Bruce Hinchey of the Petroleum Association of Wyoming says that’s because there are so many hoops that oil and gas companies have to jump through. He says it often takes over a year to get a permit to drill. And Environmental Impact Statements, which are required for large-scale energy development, take even longer.
Western state officials took turns bashing the federal government at a congressional field hearing on proposed nationwide drilling rules on hydraulic fracturing. But Democrats on the panel Wednesday, along with some Colorado environmental activists, insisted that health concerns around the drilling procedure known as fracking mean there is a need for common health and safety standards. Officials from Colorado, Wyoming and Utah testified before the Subcommittee on Energy and Mineral Resources Wednesday at the
Wells drilled in the Niobrara shale in southeastern Wyoming aren’t producing nearly as much oil as some had expected. But Anadarko Petroleum, one of the big oil companies exploring the shale, expressed nothing but optimism at a Business Expo in Cheyenne Tuesday.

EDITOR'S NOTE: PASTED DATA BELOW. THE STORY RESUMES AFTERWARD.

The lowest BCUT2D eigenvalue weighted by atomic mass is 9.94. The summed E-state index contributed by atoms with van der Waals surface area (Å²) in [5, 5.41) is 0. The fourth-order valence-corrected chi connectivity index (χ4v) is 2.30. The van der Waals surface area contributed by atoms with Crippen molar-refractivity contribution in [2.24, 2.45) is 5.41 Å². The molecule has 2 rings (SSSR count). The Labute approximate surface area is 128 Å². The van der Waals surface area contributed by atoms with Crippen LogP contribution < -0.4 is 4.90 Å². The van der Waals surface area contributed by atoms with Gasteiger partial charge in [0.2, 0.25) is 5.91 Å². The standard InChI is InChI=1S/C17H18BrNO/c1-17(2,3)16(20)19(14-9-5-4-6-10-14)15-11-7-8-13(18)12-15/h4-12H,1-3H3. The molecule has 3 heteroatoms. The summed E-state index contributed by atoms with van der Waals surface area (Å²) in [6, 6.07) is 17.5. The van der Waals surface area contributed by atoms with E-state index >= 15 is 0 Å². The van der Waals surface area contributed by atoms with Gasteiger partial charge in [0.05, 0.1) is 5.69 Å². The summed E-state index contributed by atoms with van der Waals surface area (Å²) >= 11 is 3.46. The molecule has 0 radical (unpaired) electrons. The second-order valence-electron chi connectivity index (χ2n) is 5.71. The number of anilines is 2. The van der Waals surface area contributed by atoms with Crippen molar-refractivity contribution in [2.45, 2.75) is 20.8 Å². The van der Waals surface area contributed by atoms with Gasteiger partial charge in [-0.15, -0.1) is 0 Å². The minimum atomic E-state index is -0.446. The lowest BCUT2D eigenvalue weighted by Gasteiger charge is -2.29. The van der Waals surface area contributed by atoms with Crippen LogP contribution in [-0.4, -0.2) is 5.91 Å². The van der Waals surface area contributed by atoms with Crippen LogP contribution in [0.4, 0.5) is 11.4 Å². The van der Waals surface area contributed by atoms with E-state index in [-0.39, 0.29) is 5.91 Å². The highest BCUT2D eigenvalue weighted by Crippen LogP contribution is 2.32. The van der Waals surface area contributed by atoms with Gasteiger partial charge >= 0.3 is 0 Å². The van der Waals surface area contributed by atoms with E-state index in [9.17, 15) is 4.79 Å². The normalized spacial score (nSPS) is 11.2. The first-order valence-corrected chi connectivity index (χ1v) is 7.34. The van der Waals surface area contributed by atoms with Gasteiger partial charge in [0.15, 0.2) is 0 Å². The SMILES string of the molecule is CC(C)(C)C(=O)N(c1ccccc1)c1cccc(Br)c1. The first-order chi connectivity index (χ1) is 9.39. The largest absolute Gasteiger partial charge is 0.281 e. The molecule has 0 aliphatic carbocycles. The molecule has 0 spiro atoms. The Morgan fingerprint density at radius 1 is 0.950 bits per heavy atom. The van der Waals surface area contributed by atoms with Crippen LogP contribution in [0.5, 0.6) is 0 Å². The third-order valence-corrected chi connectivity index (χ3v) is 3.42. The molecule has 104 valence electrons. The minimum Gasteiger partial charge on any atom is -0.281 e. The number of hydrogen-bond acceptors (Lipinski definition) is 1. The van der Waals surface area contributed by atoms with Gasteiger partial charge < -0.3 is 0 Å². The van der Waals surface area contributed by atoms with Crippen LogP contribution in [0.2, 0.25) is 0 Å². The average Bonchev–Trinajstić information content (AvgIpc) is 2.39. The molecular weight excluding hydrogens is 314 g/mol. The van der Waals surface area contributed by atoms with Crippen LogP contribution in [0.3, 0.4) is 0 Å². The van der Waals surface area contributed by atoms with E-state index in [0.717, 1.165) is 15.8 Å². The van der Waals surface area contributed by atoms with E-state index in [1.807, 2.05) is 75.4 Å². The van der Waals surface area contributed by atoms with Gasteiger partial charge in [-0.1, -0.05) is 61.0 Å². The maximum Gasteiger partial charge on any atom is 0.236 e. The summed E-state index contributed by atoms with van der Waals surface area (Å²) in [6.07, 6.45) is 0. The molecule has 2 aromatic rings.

Wells drilled in the Wyoming part of the Niobrara Shale are producing less than half the amount of oil that wells in Colorado are producing. That’s according to Wyoming Oil and Gas Supervisor Tom Doll, who discussed the matter with lawmakers late last week. However, Bruce Hinchey of the Petroleum Association of Wyoming isn’t discouraged. He said the eastern Wyoming drilling site has a lot of potential –they just have to figure out exactly how to tap into it. “It’s not a play where you just go out and punch a hole and you’ve got a big oil well.
The Wyoming Board of Land Commissioners voted unanimously this/Thursday morning to approve a new lease form that will govern oil and gas extraction on state lands. Assistant Director of the Wyoming Office of State Lands and Investments Harold Kemp says the new form puts in writing many longstanding state requirements. For example, he says, it clarifies what deductions industry may claim before making royalty payments to the state. Kemp says the changes have been a long time coming.